6. = [PKPaymentSummaryItem summaryItemWithLabel:@"Discount" amount:discountAmount];

The last payment summary item in the list is the grand total. Calculate the grand total amount by adding the amounts of all the other summary items. The grand total is displayed differently from the other summary items: Use your company’s name as its label, and use the total of all the other summary items’ amounts as its amount. Add the payment summary items to the payment request using the paymentSummaryItems property.

If you do not know the actual cost when the payment is authorized (for example, a taxi fare), make a subtotal summary item using the PKPaymentSummaryItemTypePending type and a 0.0 amount. For the grand total, use a positive non-zero amount and the PKPaymentSummaryItemTypePending type. The system then shows the cost as pending without a numeric amount.

  1. // 10.75 grand total
  2. NSDecimalNumber *totalAmount = [NSDecimalNumber zero];
  3. totalAmount = [totalAmount decimalNumberByAdding:subtotalAmount];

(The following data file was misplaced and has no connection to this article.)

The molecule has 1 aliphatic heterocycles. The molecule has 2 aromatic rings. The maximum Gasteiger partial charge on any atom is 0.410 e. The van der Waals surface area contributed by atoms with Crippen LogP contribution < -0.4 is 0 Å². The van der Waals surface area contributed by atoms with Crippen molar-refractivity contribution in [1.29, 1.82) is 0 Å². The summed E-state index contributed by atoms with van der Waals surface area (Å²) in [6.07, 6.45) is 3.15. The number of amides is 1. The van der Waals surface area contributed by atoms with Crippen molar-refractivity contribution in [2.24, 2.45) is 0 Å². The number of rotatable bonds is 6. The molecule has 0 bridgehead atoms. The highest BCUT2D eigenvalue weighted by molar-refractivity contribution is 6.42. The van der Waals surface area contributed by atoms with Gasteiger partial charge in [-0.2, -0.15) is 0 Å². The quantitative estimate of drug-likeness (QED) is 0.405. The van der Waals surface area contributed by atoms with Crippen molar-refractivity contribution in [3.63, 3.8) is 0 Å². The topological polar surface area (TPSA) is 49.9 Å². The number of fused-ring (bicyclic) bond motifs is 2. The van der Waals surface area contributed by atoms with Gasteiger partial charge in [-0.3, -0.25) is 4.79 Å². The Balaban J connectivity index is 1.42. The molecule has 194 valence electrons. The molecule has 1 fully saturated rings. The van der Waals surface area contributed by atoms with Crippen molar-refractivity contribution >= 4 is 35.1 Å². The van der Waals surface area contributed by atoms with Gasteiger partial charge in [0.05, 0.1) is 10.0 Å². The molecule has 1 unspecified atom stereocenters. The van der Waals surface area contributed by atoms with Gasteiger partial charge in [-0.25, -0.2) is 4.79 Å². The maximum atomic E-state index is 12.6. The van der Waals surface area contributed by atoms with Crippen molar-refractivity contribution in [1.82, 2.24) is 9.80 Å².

4. totalAmount = [totalAmount decimalNumberByAdding:discountAmount];
  5. = [PKPaymentSummaryItem summaryItemWithLabel:@"My Company Name" amount:totalAmount];
  6. self.summaryItems = @[self.subtotal,,];
  7. request.paymentSummaryItems = self.summaryItems;

A Shipping Method Is a Special Payment Summary Item

Create an instance of PKShippingMethod for each available shipping method. Just like other payment summary items, shipping methods have a user-readable label such as Standard Shipping or Next Day Shipping, and an amount that is the shipping cost. Unlike other summary items, shipping methods also have a detail property—such as “Arrives by July 29” or “Ships in 24 hours”—that explains the difference between shipping methods.